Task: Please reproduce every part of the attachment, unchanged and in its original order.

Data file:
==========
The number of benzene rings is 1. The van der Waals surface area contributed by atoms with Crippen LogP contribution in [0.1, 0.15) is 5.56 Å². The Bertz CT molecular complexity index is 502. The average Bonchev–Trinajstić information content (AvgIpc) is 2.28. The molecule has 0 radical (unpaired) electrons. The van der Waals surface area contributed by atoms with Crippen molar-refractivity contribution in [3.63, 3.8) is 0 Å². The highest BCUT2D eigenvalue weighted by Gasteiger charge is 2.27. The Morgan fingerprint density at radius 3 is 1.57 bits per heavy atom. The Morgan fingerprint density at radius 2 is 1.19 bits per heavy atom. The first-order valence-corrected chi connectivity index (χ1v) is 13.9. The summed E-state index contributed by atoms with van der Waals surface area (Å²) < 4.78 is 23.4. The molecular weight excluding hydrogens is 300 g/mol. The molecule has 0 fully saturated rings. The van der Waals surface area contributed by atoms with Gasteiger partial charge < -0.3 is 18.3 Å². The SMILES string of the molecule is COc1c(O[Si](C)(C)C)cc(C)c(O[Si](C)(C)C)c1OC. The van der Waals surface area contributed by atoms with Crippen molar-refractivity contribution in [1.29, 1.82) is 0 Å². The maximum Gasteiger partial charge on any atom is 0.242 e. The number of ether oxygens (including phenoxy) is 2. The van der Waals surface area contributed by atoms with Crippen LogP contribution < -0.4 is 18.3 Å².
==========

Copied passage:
The number of benzene rings is 1. The van der Waals surface area contributed by atoms with Crippen LogP contribution in [0.1, 0.15) is 5.56 Å². The Bertz CT molecular complexity index is 502. The average Bonchev–Trinajstić information content (AvgIpc) is 2.28. The molecule has 0 radical (unpaired) electrons. The van der Waals surface area contributed by atoms with Crippen molar-refractivity contribution in [3.63, 3.8) is 0 Å². The highest BCUT2D eigenvalue weighted by Gasteiger charge is 2.27. The Morgan fingerprint density at radius 3 is 1.57 bits per heavy atom. The Morgan fingerprint density at radius 2 is 1.19 bits per heavy atom. The first-order valence-corrected chi connectivity index (χ1v) is 13.9. The summed E-state index contributed by atoms with van der Waals surface area (Å²) < 4.78 is 23.4. The molecular weight excluding hydrogens is 300 g/mol. The molecule has 0 fully saturated rings. The van der Waals surface area contributed by atoms with Gasteiger partial charge < -0.3 is 18.3 Å². The SMILES string of the molecule is COc1c(O[Si](C)(C)C)cc(C)c(O[Si](C)(C)C)c1OC. The van der Waals surface area contributed by atoms with Crippen molar-refractivity contribution in [1.29, 1.82) is 0 Å². The maximum Gasteiger partial charge on any atom is 0.242 e. The number of ether oxygens (including phenoxy) is 2. The van der Waals surface area contributed by atoms with Crippen LogP contribution < -0.4 is 18.3 Å².